Some of us, perhaps many of us, were raised in families where religious experience is something private. Pre-Christian customs that survived - such as blessing the fields with fire, holding bonfires on the holy days, reciting charms for healing or other forms of folk magic, or even performing divination and leaving offerings for the spirits - have usually been stripped of religious meaning. In order to survive, these customs generally had to be Christianised or secularised. If we're really lucky, a deity will be still attached to a practice, though usually now remembered as a saint, ancestor, or "fairy" - this is the way aspects of polytheism survived into the present day, even if those aspects were generally minimized enough to not be threatening to monotheists. In other cases, something that was once an offering to a spirit or deity is now just done "for luck". In most cases that I've seen, surviving Celtic customs are "just the way we do things," without a lot of analysis or religiosity connected to them. It's more cultural than religious.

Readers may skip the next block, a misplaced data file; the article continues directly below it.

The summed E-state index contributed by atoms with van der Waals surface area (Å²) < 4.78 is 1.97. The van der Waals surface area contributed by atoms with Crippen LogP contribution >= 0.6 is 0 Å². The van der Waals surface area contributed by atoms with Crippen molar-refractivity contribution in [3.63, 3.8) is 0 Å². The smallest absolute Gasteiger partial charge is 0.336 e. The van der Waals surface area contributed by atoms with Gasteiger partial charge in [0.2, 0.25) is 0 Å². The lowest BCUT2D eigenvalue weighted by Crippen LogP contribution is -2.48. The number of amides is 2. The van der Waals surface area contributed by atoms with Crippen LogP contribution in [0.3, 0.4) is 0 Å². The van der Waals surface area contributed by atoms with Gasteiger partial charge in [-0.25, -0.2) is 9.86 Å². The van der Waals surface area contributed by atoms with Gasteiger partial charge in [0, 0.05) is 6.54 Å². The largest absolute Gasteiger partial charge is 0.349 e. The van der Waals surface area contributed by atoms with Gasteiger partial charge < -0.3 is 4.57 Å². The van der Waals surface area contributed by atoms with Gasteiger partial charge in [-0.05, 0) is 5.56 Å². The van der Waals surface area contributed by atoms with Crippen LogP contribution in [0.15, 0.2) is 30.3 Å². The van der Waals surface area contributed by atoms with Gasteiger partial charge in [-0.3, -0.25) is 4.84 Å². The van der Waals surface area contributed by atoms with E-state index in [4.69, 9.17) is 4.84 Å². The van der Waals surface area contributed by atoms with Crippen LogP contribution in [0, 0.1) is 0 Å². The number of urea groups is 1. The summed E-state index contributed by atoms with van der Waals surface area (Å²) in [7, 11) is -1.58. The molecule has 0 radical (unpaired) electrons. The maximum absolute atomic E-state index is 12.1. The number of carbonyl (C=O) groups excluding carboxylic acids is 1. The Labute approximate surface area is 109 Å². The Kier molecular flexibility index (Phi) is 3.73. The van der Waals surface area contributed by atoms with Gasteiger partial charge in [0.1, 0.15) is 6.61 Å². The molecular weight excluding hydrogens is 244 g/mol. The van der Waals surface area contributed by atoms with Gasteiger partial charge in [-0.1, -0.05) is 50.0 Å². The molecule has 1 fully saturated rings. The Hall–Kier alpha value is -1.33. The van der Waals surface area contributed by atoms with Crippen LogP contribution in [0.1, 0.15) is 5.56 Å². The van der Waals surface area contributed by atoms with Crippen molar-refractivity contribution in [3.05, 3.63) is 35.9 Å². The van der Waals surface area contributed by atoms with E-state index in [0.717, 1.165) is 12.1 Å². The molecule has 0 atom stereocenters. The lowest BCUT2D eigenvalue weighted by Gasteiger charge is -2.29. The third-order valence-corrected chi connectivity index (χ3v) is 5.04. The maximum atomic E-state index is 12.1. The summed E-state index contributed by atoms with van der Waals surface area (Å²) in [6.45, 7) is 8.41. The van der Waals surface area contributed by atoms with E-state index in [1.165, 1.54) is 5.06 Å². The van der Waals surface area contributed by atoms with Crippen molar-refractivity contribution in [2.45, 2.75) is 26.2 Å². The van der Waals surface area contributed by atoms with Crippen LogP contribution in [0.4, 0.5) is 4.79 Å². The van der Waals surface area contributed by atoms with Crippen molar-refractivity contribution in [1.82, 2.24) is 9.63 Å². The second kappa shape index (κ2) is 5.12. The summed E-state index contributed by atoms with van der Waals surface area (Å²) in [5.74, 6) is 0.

As I grew older, I hooked up with others who wanted to rebuild something more authentic, and we were able to start putting together the various bits of folklore with the pieces in manuscripts, along with the personal religious experiences we were having as we worked with the traditional material and experimented with reconstructed forms. By combining the manuscript traditions with the folklore, things were fleshed out a great deal. But then the choice we had to make, the only way to rebuild something that worked for more than one person (or small group of people), was to overcome that natural sense of privacy and discuss things more openly... even to the extent of publishing some details of our practices in articles, books or on the Internet. This has created a certain tension; one that is not going to be resolved in the near future.